But England skipper says now is not the time to “rip up all the hard work we’ve done”
The series defeat was England’s first at home since 2014 and Root’s first at home as captain. It was also New Zealand’s first Test series victory in England since 1999.
But while Root accepted it had been a “disappointing performance” from his side, he insisted it would “be the wrong time to start panicking and trying to rip up all the hard work we’ve done for such a long period of time.”
“It’s been a frustrating and disappointing performance this week,” Root said. “I don’t think we’ve given a fair account of ourselves. We’ve been outplayed in all three departments, particularly the batting.
“We didn’t get the runs [we should have done] in the first innings. We missed chances in the field and didn’t help our bowlers in that respect. And with the bat [in the second innings] we were poor.
“Sometimes in Test cricket you can have a poor session with the ball and you’re still very much in the game. But a session that like can cost you a Test. That’s where we find ourselves. It’s cost us the series and we have some hard lessons to learn.
“We have to look at where we can get better individually and collectively. We need to be honest about that. We have to have some hard conversations and move forward.”
But while Root accepted improvements were necessary, he defended the techniques of his players and suggested England must not abandon the investment they had put into these players ahead of major series against India and Australia. And he took responsibility for failing to lead from the front in a young batting line-up.
“We have to front up, look to get better and learn some hard lessons sometimes,” he said. “We’ve all underperformed this week.
“But we have to be constructive. I think every single one of those guys has proven they can score big Test runs. I think it would be the wrong time to start panicking and trying to rip up all the hard work we’ve done for such a long period of time. It’s something that historically we’ve done going into big tournaments and big Test series and it’s made things even worse.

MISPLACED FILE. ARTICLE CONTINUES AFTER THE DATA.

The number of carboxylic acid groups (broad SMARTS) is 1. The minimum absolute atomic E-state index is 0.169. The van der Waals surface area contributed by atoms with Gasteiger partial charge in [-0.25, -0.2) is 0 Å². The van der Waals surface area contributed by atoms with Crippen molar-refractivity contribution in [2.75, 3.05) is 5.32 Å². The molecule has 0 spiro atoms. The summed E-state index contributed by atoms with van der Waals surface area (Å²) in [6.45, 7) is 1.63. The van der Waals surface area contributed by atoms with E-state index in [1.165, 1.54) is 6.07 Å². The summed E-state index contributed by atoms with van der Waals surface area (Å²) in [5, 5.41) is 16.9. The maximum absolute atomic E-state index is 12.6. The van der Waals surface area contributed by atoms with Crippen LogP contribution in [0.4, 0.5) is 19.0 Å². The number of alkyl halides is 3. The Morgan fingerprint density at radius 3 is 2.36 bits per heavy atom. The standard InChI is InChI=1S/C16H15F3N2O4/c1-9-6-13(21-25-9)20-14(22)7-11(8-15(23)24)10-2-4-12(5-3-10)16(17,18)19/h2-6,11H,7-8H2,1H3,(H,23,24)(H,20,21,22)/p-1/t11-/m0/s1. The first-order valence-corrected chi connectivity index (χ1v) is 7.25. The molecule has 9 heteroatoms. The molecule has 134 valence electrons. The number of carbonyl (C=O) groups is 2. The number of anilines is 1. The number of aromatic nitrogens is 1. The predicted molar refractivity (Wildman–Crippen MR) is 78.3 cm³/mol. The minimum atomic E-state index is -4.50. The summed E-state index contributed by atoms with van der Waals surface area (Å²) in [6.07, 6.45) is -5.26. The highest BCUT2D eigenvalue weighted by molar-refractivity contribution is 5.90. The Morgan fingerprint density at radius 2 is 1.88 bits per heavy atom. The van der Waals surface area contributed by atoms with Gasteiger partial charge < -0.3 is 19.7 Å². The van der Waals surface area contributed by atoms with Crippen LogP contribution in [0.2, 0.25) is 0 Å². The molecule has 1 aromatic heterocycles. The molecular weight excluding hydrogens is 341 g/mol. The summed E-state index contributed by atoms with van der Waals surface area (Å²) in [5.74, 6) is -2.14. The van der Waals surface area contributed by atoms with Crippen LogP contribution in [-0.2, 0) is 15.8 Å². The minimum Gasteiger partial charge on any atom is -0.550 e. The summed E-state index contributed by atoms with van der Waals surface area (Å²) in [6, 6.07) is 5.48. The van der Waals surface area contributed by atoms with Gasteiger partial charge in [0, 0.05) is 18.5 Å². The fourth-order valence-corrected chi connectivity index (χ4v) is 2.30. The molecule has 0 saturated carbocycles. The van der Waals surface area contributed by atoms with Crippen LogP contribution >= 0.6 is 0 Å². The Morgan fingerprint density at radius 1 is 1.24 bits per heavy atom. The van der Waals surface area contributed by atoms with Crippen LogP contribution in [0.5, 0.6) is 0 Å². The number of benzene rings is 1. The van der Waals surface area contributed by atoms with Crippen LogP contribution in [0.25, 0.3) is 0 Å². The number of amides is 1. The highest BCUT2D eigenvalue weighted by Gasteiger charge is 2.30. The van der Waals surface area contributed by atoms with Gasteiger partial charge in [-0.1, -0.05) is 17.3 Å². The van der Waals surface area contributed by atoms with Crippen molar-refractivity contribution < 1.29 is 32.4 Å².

“There’s a huge desire to keep getting better as a team. We know there’s talent and ability in the group. Sometimes you really learn about a group of players, going through a difficult period like this. We have had a poor week, a poor series, and have got to front up to that. But it doesn’t make them bad players.
“There’s been a lot of talk about technique and batting. My view is batting is very much an individual thing. There’s no right or wrong way of doing it. Look at the best players in the world: they all have different methods of how they play. How they stand, their bat paths, where they score their runs.
“For me it’s more of a metal thing. It’s about clarity in their own game and managing passages of play. Managing different bowlers, different angles and conditions and doing that consistently well over an innings and a series. We can be a little bit smarter on occasions. It’s somewhere that throughout my career I’ve got that horribly wrong on occasions.
“As the leading run-scorer within our squad currently I feel like I’ve put a lot of pressure on those guys by not performing myself. As a captain you pride yourself on getting big runs and leading from the front and I’ve not managed to follow through on that. So I’ve probably compounded that situation slightly.”
Despite his disappointment, Root refused to blame any sense that his side had been discombobulated by the furore around historic social media posts in the run-up to the game or the absence of those players who had appeared in the IPL
“That [the social media issue] would be a bit of an excuse, to be honest,” Root said. “I actually think that once the game came round and the training days came round, we managed to focus solely on the cricket. I don’t think that’s dripped into the way we played.
“As we have spoken about so many times, we find ourselves in these Covid times and things aren’t perfect. They are not ideal. Yes, the whole thing is frustrating from time to time. You want your best players available for every Test. At the minute that’s not quite a possibility. That’s part and parcel of the world we live in right now. The sooner it can get back to normal the better for a number of reasons.
“We’ve five more Tests to come this summer and I’d like to think for those Tests we’d have our first XI if all fit. And that’s a really exciting prospect as a team and something to look forward to.”
George Dobell is a senior correspondent at ESPNcricinfo